One of the features of the seconda prattica
in vogue in the early 17th century was the violin’s rise
to prominence. A whole generation of brilliant players of and
composers for the violin - often these were identical - made
their mark in Italian music. Some of them moved north. In Germany
their virtuosic style was received with enthusiasm. In the second
half of the 17th century Germany - and more generally the German-speaking
world - developed into a centre of violin playing and composing
for the violin. 'A German bouquet' presents some of the finest
compositions written by German and Austrian violinists. The most
famous composer who is not represented is Heinrich Ignaz Franz
Biber. But as his music is frequently recorded it was a wise
decision to leave him out of this programme.
Not that the works recorded by the Trio Settecento are unknown.
I am not sure about the sonata by Schmelzer, but all the other
pieces are already available on disc. I would have preferred
that the artists had chosen pieces which had not yet been recorded,
and I am sure there is plenty to find. But the programme makes
for an interesting survey of what was written in the German-speaking
world in the last decades of the 17th century. It also shows
how the German violin school culminated in the works for violin
by Johann Sebastian Bach and his contemporary Johann Georg Pisendel.
The programme starts with Johann Schop, who became the principal
violinist in Hamburg in 1621. He had a high reputation, which
was reflected in his salary. A number of his pieces are found
in a Dutch collection of music for amateurs, like Nobelman
which is played here. Once he was the pupil of the English gambist
William Brade and that is reflected in this work which makes
use of the English division technique.
Johann Heinrich Schmelzer played at the imperial court in Vienna,
and here he was appointed Kapellmeister
in 1679, the only
non-Italian at this post between the early 17th and the early
19th century. He died of the plague the very next year. His Sonata
in d minor
is one of a number of pieces on this disc which
is scored for violin, viola da gamba and bc. The sonata is dominated
by frequent imitation between the two instruments.
The sonatas by Johann Philipp Krieger, Dietrich Buxtehude and
Philipp Heinrich Erlebach have the same scoring. Krieger's sonata
ends with a long aria d'inventione
. Erlebach acted as Kapellmeister
the court of Count Albert Anton von Schwarzburg-Rudolstadt in
Thuringia from 1681 until his death. In his time the court developed
into one of Thuringia's main music centres. The Sonata No.
played here is from a collection of six which were published
in 1694. In some sonatas Erlebach makes use of the scordatura
and that is also the case in the third sonata. It contains a
brilliant ciaconne and ends with an expressive adagio. The whole
collection has been recorded by Rodolfo Richter in 2001 (review
Georg Muffat was one of the most important representatives of
the goûts réunis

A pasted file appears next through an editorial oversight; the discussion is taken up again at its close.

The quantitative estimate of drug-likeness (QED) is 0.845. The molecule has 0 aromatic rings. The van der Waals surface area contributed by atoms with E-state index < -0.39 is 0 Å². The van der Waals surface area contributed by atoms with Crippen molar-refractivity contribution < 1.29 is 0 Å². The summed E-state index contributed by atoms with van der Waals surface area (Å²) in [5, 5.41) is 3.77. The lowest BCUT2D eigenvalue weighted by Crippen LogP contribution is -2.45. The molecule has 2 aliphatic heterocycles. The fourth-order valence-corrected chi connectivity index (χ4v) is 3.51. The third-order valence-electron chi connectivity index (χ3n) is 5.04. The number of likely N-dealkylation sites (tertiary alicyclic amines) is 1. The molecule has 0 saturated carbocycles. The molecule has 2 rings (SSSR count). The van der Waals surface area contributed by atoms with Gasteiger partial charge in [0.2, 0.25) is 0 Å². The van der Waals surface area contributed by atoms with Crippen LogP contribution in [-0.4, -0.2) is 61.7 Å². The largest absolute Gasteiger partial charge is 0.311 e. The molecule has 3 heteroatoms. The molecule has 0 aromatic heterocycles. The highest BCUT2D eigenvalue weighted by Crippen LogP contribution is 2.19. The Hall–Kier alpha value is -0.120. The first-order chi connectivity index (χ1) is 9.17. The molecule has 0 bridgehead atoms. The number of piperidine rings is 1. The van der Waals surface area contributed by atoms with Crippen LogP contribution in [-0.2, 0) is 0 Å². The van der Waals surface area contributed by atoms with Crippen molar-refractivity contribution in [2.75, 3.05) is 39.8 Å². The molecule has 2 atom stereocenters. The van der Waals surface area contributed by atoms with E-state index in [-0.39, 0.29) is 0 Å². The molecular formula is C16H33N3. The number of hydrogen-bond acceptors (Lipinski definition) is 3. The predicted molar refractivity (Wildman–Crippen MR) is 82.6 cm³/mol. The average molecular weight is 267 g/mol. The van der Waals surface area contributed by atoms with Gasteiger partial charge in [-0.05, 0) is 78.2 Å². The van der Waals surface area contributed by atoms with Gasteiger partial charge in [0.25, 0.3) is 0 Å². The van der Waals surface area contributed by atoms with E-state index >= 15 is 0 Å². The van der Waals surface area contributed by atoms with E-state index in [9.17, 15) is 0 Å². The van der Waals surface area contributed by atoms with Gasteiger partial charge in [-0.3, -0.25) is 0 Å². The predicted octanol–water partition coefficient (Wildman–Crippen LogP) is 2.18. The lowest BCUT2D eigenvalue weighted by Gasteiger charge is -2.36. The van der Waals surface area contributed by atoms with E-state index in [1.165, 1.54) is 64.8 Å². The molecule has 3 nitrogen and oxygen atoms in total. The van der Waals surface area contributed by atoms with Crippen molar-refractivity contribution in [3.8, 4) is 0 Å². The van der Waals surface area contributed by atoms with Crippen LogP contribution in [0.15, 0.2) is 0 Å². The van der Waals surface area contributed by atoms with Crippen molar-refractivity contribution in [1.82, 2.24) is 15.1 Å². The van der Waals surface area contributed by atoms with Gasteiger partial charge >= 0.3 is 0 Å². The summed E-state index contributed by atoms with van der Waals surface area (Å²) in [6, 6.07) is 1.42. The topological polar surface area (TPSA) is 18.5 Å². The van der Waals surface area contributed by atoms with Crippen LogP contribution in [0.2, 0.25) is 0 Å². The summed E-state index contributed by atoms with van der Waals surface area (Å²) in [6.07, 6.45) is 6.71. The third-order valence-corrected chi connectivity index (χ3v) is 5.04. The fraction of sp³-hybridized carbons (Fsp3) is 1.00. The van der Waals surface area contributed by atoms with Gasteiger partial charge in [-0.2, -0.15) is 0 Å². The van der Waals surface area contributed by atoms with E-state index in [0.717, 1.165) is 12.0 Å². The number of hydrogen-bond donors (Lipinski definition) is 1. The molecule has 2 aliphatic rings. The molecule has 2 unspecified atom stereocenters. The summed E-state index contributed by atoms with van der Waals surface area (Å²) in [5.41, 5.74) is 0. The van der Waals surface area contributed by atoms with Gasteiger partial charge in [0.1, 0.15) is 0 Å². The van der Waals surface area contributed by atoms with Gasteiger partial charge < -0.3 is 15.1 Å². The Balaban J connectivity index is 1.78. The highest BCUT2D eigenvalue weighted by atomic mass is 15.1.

, which merged Italian, French
and German elements. He only left one violin sonata in which
adagios and allegros alternate in a way which is quite old-fashioned
for the time. With the sonata by Johann Georg Pisendel we are
in a very different world. He was a pupil of Vivaldi for some
time, but his style is profoundly German, with its use of counterpoint.
But in particular the last movement bears the traces of Vivaldi's
exuberant and brilliant style as towards the end there is a long
and virtuosic passage like an operatic coloratura.
In comparison Bach's compositions for violin and bc are a bit
more modest, but technically challenging nevertheless. He was
well acquainted with Pisendel, but he also was a very good violinist
himself. With his Sonata in e minor
this journey through
the world of German violin playing ends.
When I received this disc the ensemble was an unknown quantity
to me. All pieces of this programme are of the highest quality,
and the players impress with their impeccable technique. In particular
the sonata by Pisendel is given a brilliant performance by Rachel
But it is only here and there that I was really satisfied with
the interpretation. Having heard many recordings of this repertoire
over the years I am not particularly surprised as the flaws are
often the same. There are too many notes without dynamic shades,
and too often all notes get the same treatment. There is little
attention to the hierarchy of the notes, and therefore little
differentiation between the good and the bad notes. That makes
this recording static, and I was often a little bored. This repertoire
is exciting and full of contrasts, but too little of that comes
out in these interpretations. I referred to Rodolfo Richter's
recording of Erlebach's sonatas, and he makes more of what these
sonatas contain. But even he doesn't explore the contrasts and
expression to the full.
As indicated earlier, most pieces on this disc have been recorded
before, and often in better performances. This recording gives
some idea of the quality of German violin music of the late 17th
century but doesn't explore it to the full.
Johan van Veen